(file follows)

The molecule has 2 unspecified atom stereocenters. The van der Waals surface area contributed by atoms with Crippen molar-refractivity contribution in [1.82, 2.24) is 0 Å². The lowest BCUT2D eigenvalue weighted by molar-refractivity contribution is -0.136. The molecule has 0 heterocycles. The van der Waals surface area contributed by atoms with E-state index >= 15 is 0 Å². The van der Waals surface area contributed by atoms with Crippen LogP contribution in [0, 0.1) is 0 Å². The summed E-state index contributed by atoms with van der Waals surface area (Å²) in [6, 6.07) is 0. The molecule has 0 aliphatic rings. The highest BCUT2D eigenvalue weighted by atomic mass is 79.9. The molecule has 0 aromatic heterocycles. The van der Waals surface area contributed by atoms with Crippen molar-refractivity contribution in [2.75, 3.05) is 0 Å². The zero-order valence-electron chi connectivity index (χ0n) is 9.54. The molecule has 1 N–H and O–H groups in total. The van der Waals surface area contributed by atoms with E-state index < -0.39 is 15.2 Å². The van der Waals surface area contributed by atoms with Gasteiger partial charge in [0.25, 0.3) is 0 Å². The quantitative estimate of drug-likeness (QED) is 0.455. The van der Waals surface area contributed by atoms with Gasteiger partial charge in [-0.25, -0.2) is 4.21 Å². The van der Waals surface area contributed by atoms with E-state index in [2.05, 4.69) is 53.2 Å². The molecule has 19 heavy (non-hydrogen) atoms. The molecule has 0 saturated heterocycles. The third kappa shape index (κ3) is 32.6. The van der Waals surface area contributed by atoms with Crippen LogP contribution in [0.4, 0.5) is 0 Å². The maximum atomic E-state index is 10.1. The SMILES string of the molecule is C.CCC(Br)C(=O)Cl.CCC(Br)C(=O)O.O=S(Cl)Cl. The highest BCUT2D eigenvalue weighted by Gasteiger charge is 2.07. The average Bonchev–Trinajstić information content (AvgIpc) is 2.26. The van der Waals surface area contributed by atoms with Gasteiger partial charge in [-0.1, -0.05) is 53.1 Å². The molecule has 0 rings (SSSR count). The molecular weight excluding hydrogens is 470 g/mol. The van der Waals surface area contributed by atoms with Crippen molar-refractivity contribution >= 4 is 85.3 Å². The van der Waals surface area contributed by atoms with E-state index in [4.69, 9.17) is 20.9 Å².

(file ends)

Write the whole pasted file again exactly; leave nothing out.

The molecule has 2 unspecified atom stereocenters. The van der Waals surface area contributed by atoms with Crippen molar-refractivity contribution in [1.82, 2.24) is 0 Å². The lowest BCUT2D eigenvalue weighted by molar-refractivity contribution is -0.136. The molecule has 0 heterocycles. The van der Waals surface area contributed by atoms with E-state index >= 15 is 0 Å². The van der Waals surface area contributed by atoms with Crippen LogP contribution in [0, 0.1) is 0 Å². The summed E-state index contributed by atoms with van der Waals surface area (Å²) in [6, 6.07) is 0. The molecule has 0 aliphatic rings. The highest BCUT2D eigenvalue weighted by atomic mass is 79.9. The molecule has 0 aromatic heterocycles. The van der Waals surface area contributed by atoms with Crippen molar-refractivity contribution in [2.75, 3.05) is 0 Å². The zero-order valence-electron chi connectivity index (χ0n) is 9.54. The molecule has 1 N–H and O–H groups in total. The van der Waals surface area contributed by atoms with E-state index < -0.39 is 15.2 Å². The van der Waals surface area contributed by atoms with Gasteiger partial charge in [0.25, 0.3) is 0 Å². The quantitative estimate of drug-likeness (QED) is 0.455. The van der Waals surface area contributed by atoms with Gasteiger partial charge in [-0.25, -0.2) is 4.21 Å². The van der Waals surface area contributed by atoms with E-state index in [2.05, 4.69) is 53.2 Å². The molecule has 19 heavy (non-hydrogen) atoms. The molecule has 0 saturated heterocycles. The third kappa shape index (κ3) is 32.6. The van der Waals surface area contributed by atoms with Crippen LogP contribution in [0.4, 0.5) is 0 Å². The maximum atomic E-state index is 10.1. The SMILES string of the molecule is C.CCC(Br)C(=O)Cl.CCC(Br)C(=O)O.O=S(Cl)Cl. The highest BCUT2D eigenvalue weighted by Gasteiger charge is 2.07. The average Bonchev–Trinajstić information content (AvgIpc) is 2.26. The van der Waals surface area contributed by atoms with Gasteiger partial charge in [-0.1, -0.05) is 53.1 Å². The molecule has 0 rings (SSSR count). The molecular weight excluding hydrogens is 470 g/mol. The van der Waals surface area contributed by atoms with Crippen molar-refractivity contribution >= 4 is 85.3 Å². The van der Waals surface area contributed by atoms with E-state index in [4.69, 9.17) is 20.9 Å².